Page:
When I started out in publishing in 1991, I was an editorial assistant at Harcourt Brace. My boss, the late Anne Freedgood, was a legend when I got there, having made her name working with Faulkner and discovering Alex Haley. In my three years working for her, I helped edit Dorothy Dunnett’s unfortunate final book—the fortunately forgotten thriller Send A Fax to the Kasbah—and saw her be the underbidder on both Vikram Seth’s A Suitable Boy and EM Thomas’s The Hidden Life of Dogs. It was an amazing education for a fresh, ambitious English major.
But the most interesting project I worked on during those years was Harold Bloom’s The Western Canon. I’d read Bloom in college and knew he was a Yale School semiotician (kind of) who wrote long, windy, and clearly brilliant treatises on language and literature. One day Anne bounded up to me (and at 77, after 20 years of two-martini lunches, she didn’t bound often), manuscript box in hand (before emails, the slush pile was indeed a PILE of manuscript boxes), and said “I’ve got IT, and those sons of bitches in San Diego (the HB business office, who were ALWAYS sons of bitches) won’t stop me. They WON’T! I’ve got the WESTERN CANON and who’s going to tell me it’s not going to SELL?”
It was Harold Bloom’s latest manuscript, his list of the “best” books in the history of the Western world. I’m not going to get into the list, because while I have first editions of a number of long-pulped midlist literary novels, I somehow don’t have my copy of The Western Canon. But it really doesn’t matter. According to Bloom, trumpeted proudly by Anne Freedgood, none of the rest of the books on his list ultimately mattered, because everything before Shakespeare led inexorably to Shakespeare, and everything after is merely imitation or derivative of the Bard. As Anne put it: It all comes back to Shakespeare.
In my adult life, I’ve been lucky enough to see a whole lot of Shakespeare performed in a whole lot of ways. In addition to the Strict Constructionists—the Ian McKellans, the Derek Jacobis—who recite the words with feeling and understanding as well as studied reverence, I’ve had the chance to see some rather unconventional renderings of different plays. On our honeymoon in London, my wife and I, on consecutive days, saw Macbeth at the Royal Shakespeare Co and, in a tiny stage above a pub in North London, a bunch of young Brits affecting Brooklyn accents and playing Julius Caesar as the Godfather (“Amici! Romani! Concittadini!”).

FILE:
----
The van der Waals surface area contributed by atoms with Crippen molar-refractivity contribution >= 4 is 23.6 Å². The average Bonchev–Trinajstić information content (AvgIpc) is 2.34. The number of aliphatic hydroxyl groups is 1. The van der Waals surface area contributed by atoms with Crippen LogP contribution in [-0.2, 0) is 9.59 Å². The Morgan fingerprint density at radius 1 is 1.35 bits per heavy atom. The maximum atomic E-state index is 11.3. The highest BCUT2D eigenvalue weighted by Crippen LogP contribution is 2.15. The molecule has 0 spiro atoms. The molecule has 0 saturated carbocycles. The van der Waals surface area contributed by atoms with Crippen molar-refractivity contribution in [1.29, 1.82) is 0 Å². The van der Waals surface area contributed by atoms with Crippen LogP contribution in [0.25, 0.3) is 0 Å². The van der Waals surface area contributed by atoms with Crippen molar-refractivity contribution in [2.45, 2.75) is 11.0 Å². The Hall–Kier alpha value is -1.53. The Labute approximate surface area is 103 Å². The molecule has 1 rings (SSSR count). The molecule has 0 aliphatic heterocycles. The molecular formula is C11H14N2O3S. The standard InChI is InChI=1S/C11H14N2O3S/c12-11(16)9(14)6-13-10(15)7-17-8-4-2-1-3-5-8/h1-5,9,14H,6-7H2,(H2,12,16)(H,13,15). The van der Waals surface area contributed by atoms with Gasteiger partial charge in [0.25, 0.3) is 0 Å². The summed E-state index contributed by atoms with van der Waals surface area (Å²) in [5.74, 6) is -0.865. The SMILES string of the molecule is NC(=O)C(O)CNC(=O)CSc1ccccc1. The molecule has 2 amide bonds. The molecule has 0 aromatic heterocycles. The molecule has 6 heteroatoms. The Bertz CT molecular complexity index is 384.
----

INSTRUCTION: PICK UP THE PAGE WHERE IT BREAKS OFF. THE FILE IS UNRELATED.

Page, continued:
Now that I have kids, I’m starting to see the cycle reboot. Our son played an enthusiastic Puck in a zoot suit in a somewhat randomly Motown-based middle school production of A Midsummer Night’s Dream. We saw, and then my wife took our son, to the Shakespeare in the Park’s American Reconstruction version of as You Like It, where he sat rapt, partly because he could understand just how damn clever the words STILL are, as they were recited in accents he could comprehend.
Last summer, on a vacation in London, we took all three kids to see the reconstructed Globe Theater on the South Bank of the Thames, where they saw a company rehearsing and where the ensuing swearing has led them to retell the story hundreds of times just so they can use the “S” word and not get criticized. Tomorrow night we are going to see Alan Cumming perform Macbeth as a one-man show in an insane asylum. (I’m hoping he will he break out of character, arch one eyebrow, and leer “Welcome…to Masterpiece Mystery…”) My wife Amanda is CONSTANTLY shoving entertainment sections in my face and telling me “Hey, you see this? They’re doing Troilus and Cressida in Armenian in Queens!” (Last year, after seeing four plays in two weeks, I finally begged to go to a rock show.)
This summer London, in addition to hosting the Olympics, is going to be the venue for the World Shakespeare Festival, where different countries will be putting the, say, Bollywood-inspired Much Ado About Nothing up against the Russian Midsummer Night’s Dream (in Russian). Again my son will be able to absorb it, on a Bar Mitzvah trip to England with his grandparents, and I’ll bet he’ll have some advice for the Indian Puck.
Finally there are the tributes, from theater (West Side Story) to ballet (Romeo and Juliet et al) to all those movies (not to mention Dire Straits’ brilliant Romeo & Juliet—“You and me, Babe, How ‘bout it…”) I represent a sequel to Macbeth (Tania Roxborogh’s epic ”Banquo’s Son” Trilogy), which bears no resemblance to Jane Smiley’s Lear-inspired Midwestern tragedy “A Thousand Acres.”
OK, so this is no great newsflash. Shakespeare has never gone away for the last 500 years. Reading his work manages, like hearing Beethoven or seeing the Coliseum in Rome, to be timeless and yet not overrated. And like Harold Bloom said, “Shakespeare is the true multicultural author. He exists in all languages. He is put on the stage everywhere. Everyone feels that they are represented by him on the stage.” Whether as Bollywood or Bernstein or Banquo’s Son, it truly all comes back to Shakespeare.